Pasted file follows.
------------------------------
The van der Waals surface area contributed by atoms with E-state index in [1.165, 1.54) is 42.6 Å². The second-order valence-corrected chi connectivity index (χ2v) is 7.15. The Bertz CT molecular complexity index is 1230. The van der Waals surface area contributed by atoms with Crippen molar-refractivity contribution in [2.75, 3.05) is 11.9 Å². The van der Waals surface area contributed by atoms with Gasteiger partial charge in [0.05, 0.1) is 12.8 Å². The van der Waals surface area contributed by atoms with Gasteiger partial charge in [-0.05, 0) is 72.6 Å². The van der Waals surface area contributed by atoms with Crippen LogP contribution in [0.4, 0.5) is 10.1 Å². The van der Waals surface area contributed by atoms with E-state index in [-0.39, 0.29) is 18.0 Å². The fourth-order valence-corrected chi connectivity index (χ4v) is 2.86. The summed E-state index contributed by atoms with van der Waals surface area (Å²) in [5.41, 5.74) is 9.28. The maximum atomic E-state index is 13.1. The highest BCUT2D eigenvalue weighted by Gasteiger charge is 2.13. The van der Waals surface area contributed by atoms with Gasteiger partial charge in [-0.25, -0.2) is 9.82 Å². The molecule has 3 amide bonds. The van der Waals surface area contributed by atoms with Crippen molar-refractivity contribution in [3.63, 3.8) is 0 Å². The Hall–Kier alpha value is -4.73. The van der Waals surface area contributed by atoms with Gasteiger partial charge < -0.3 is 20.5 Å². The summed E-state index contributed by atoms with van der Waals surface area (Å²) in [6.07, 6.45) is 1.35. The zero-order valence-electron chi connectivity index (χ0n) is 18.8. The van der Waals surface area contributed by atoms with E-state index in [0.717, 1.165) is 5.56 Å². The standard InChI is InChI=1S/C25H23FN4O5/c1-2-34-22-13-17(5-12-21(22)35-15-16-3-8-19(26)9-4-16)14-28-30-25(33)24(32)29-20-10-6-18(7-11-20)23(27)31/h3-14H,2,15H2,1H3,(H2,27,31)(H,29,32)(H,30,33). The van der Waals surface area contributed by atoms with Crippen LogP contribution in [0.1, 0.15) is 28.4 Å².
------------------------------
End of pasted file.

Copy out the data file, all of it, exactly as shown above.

The van der Waals surface area contributed by atoms with E-state index in [1.165, 1.54) is 42.6 Å². The second-order valence-corrected chi connectivity index (χ2v) is 7.15. The Bertz CT molecular complexity index is 1230. The van der Waals surface area contributed by atoms with Crippen molar-refractivity contribution in [2.75, 3.05) is 11.9 Å². The van der Waals surface area contributed by atoms with Gasteiger partial charge in [0.05, 0.1) is 12.8 Å². The van der Waals surface area contributed by atoms with Gasteiger partial charge in [-0.05, 0) is 72.6 Å². The van der Waals surface area contributed by atoms with Crippen LogP contribution in [0.4, 0.5) is 10.1 Å². The van der Waals surface area contributed by atoms with E-state index in [-0.39, 0.29) is 18.0 Å². The fourth-order valence-corrected chi connectivity index (χ4v) is 2.86. The summed E-state index contributed by atoms with van der Waals surface area (Å²) in [5.41, 5.74) is 9.28. The maximum atomic E-state index is 13.1. The highest BCUT2D eigenvalue weighted by Gasteiger charge is 2.13. The van der Waals surface area contributed by atoms with Gasteiger partial charge in [-0.25, -0.2) is 9.82 Å². The molecule has 3 amide bonds. The van der Waals surface area contributed by atoms with Crippen molar-refractivity contribution in [3.63, 3.8) is 0 Å². The Hall–Kier alpha value is -4.73. The van der Waals surface area contributed by atoms with Gasteiger partial charge < -0.3 is 20.5 Å². The summed E-state index contributed by atoms with van der Waals surface area (Å²) in [6.07, 6.45) is 1.35. The zero-order valence-electron chi connectivity index (χ0n) is 18.8. The van der Waals surface area contributed by atoms with E-state index in [0.717, 1.165) is 5.56 Å². The standard InChI is InChI=1S/C25H23FN4O5/c1-2-34-22-13-17(5-12-21(22)35-15-16-3-8-19(26)9-4-16)14-28-30-25(33)24(32)29-20-10-6-18(7-11-20)23(27)31/h3-14H,2,15H2,1H3,(H2,27,31)(H,29,32)(H,30,33). The van der Waals surface area contributed by atoms with Crippen LogP contribution in [0.1, 0.15) is 28.4 Å².